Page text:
The Republican-controlled House this week approved a bill that would impose additional red tape on federal regulators, the people normally dispensing the tape.
The measure, which passed on Tuesday with support from eight Democrats, would require agencies to adopt the least-costly regulations considered during rule-making, with limited exceptions.
The proposal would also add more than 74 new requirements to the rule-making process, many of which would require regulators to carefully document whether they answered questions such as:
* Have you considered the alternative of no federal response?
* Have you considered whether this rule would contribute to the very problem you’re trying to address?
* Are you legally authorized to propose a rule in this situation?
* Have you considered the benefits of alternative rules?
Reps. Bob Goodlatte (R-Va.) and Collin Peterson (D-Minn.), who sponsored the legislation, said in a statement last week that the measure would “rein in excessive regulatory costs.”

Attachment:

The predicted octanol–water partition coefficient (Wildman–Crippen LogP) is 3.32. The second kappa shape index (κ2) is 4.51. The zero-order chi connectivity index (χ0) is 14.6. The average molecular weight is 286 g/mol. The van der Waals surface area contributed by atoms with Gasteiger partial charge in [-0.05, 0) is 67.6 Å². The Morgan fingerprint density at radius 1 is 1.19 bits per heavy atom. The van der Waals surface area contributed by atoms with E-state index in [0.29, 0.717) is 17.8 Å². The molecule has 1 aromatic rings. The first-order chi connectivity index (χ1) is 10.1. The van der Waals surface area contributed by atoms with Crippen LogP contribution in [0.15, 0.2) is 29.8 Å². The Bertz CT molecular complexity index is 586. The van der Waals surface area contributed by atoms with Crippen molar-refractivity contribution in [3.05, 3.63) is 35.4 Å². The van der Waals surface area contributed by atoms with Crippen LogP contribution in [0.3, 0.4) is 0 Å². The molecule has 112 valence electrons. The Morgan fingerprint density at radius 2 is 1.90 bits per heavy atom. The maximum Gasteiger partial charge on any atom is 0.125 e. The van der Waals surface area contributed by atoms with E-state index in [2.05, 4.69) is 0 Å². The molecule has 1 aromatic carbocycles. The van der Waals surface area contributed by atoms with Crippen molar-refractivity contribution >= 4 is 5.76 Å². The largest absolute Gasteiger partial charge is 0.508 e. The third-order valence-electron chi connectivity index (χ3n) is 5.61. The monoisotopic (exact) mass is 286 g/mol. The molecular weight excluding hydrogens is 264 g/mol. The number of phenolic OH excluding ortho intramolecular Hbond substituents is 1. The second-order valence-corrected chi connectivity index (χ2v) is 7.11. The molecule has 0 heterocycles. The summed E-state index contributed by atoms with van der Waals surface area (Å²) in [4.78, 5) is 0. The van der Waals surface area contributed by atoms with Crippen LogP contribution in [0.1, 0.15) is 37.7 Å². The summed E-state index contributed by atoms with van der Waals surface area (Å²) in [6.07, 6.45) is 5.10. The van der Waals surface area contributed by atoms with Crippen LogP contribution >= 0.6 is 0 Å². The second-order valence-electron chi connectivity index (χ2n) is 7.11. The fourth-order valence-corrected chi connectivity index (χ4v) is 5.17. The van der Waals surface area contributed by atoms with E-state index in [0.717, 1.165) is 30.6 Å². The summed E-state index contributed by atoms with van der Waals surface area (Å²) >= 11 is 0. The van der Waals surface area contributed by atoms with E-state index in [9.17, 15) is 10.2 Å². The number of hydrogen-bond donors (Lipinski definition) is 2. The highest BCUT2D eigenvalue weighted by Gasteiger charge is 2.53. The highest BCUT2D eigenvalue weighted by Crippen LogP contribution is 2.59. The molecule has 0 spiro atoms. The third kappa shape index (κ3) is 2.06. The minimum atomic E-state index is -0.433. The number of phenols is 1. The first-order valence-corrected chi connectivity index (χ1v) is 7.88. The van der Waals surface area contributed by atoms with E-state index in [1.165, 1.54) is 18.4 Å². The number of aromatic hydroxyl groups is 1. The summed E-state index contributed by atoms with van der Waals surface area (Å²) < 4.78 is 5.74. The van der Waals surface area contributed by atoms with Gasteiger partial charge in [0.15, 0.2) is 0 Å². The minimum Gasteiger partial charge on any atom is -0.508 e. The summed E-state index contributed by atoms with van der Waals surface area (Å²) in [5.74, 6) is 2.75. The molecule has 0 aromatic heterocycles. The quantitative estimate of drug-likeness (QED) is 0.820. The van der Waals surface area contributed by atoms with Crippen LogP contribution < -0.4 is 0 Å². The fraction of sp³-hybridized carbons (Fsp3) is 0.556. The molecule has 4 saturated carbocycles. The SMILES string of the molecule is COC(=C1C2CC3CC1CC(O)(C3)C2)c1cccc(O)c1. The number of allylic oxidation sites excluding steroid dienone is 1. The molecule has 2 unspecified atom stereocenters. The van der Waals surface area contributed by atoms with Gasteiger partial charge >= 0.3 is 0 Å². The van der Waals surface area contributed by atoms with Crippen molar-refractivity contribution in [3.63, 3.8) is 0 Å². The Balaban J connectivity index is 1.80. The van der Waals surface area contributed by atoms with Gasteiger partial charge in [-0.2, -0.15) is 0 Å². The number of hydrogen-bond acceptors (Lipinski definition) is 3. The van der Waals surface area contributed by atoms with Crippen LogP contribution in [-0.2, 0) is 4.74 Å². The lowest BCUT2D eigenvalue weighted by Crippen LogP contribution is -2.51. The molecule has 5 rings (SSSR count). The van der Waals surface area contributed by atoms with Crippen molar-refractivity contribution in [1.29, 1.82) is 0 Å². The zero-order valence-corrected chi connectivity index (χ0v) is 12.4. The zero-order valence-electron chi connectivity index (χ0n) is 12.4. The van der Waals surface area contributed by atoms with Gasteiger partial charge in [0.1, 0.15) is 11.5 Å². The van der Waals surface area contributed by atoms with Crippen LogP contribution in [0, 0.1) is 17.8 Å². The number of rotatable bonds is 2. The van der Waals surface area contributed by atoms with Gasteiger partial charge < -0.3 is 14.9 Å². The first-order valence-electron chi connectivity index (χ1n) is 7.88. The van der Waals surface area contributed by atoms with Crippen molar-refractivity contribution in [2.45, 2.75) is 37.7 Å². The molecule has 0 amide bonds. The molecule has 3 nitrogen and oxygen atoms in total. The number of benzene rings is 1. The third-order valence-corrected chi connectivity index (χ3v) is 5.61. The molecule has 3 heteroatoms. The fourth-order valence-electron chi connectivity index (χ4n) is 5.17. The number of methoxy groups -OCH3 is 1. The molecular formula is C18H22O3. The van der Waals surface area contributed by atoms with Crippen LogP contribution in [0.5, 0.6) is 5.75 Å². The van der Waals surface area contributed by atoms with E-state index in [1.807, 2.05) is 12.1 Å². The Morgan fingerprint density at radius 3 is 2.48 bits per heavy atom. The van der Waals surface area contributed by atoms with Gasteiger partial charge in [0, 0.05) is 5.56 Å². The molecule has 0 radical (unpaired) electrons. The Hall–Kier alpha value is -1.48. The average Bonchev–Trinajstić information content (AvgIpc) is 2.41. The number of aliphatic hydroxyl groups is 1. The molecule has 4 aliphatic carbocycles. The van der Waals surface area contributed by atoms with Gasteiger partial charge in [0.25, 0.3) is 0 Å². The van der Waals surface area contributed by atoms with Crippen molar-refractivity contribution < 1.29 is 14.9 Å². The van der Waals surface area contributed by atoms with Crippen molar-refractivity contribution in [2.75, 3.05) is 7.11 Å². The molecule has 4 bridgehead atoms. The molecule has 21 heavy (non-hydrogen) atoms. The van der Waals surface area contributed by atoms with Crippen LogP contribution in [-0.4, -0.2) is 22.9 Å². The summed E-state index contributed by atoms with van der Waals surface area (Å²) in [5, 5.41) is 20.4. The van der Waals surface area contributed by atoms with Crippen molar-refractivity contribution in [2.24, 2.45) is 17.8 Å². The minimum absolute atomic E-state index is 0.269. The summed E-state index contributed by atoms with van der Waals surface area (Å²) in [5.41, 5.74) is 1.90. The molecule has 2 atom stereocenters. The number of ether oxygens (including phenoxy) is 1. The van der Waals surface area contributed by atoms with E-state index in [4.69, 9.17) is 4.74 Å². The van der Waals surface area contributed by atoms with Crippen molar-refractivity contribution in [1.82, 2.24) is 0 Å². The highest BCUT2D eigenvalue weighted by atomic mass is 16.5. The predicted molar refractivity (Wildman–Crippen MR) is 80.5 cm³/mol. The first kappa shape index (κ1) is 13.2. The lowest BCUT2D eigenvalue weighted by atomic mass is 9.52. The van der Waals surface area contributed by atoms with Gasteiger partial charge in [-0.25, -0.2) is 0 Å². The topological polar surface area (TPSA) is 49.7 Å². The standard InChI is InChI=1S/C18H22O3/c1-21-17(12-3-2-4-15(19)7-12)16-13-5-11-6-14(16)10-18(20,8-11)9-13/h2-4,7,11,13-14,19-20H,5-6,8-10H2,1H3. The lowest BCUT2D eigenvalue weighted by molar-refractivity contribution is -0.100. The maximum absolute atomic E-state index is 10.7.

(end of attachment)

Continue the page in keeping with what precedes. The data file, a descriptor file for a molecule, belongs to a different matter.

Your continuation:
Although the bill passed the house, it is unclear whether the new Republican-controlled Senate will bother to vote on it, especially after the White House threatened to veto the measure on Monday.
The White House said in a statement that the proposal would “impose unprecedented and unnecessary procedural requirements on agencies that would prevent them from efficiently performing their statutory responsibilities” and “create needless regulatory uncertainty.”
The legislation’s supporters have brushed off that thinking, saying the bill would only give the government a taste of its own medicine.
“We feel your pain,” Dan Danner, chief executive of the National Federation of Independent Business, said in a statement this week. “It shouldn’t be easy for the government to make life harder for small businesses and individual citizens.”
If passed, the bill would hinder some of the Obama administration’s biggest regulatory efforts, including plans to implement stricter carbon-emissions standards and a proposal to reclassify Internet providers as public utilities.
In order to overcome a presidential veto, Congress would need to pass the legislation with a two-thirds vote, or supermajority, after Obama rejects it. Republicans do not have enough seats in the House or Senate to accomplish that feat on their own.